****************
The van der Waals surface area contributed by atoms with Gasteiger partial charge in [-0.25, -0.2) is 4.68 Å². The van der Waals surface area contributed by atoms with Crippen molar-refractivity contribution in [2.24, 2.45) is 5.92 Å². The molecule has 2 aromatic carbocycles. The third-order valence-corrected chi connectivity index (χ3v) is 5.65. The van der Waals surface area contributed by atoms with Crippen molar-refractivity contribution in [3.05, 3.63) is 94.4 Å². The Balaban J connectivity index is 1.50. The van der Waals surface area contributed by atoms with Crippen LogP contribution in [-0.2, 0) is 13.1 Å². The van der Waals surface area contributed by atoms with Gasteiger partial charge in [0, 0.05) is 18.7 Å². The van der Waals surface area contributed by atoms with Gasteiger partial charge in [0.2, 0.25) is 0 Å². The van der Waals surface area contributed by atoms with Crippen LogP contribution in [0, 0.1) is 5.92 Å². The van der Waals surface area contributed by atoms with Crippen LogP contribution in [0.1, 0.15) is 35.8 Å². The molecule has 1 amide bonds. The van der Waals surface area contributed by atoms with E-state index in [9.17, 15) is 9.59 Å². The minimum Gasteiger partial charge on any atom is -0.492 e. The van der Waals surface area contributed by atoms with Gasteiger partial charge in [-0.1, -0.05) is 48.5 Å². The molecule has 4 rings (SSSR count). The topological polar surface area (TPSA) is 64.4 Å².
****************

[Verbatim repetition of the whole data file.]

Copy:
The van der Waals surface area contributed by atoms with Gasteiger partial charge in [-0.25, -0.2) is 4.68 Å². The van der Waals surface area contributed by atoms with Crippen molar-refractivity contribution in [2.24, 2.45) is 5.92 Å². The molecule has 2 aromatic carbocycles. The third-order valence-corrected chi connectivity index (χ3v) is 5.65. The van der Waals surface area contributed by atoms with Crippen molar-refractivity contribution in [3.05, 3.63) is 94.4 Å². The Balaban J connectivity index is 1.50. The van der Waals surface area contributed by atoms with Crippen LogP contribution in [-0.2, 0) is 13.1 Å². The van der Waals surface area contributed by atoms with Gasteiger partial charge in [0, 0.05) is 18.7 Å². The van der Waals surface area contributed by atoms with Gasteiger partial charge in [0.2, 0.25) is 0 Å². The van der Waals surface area contributed by atoms with Crippen LogP contribution in [0, 0.1) is 5.92 Å². The van der Waals surface area contributed by atoms with Crippen LogP contribution in [0.1, 0.15) is 35.8 Å². The molecule has 1 amide bonds. The van der Waals surface area contributed by atoms with E-state index in [9.17, 15) is 9.59 Å². The minimum Gasteiger partial charge on any atom is -0.492 e. The van der Waals surface area contributed by atoms with Gasteiger partial charge in [-0.1, -0.05) is 48.5 Å². The molecule has 4 rings (SSSR count). The topological polar surface area (TPSA) is 64.4 Å².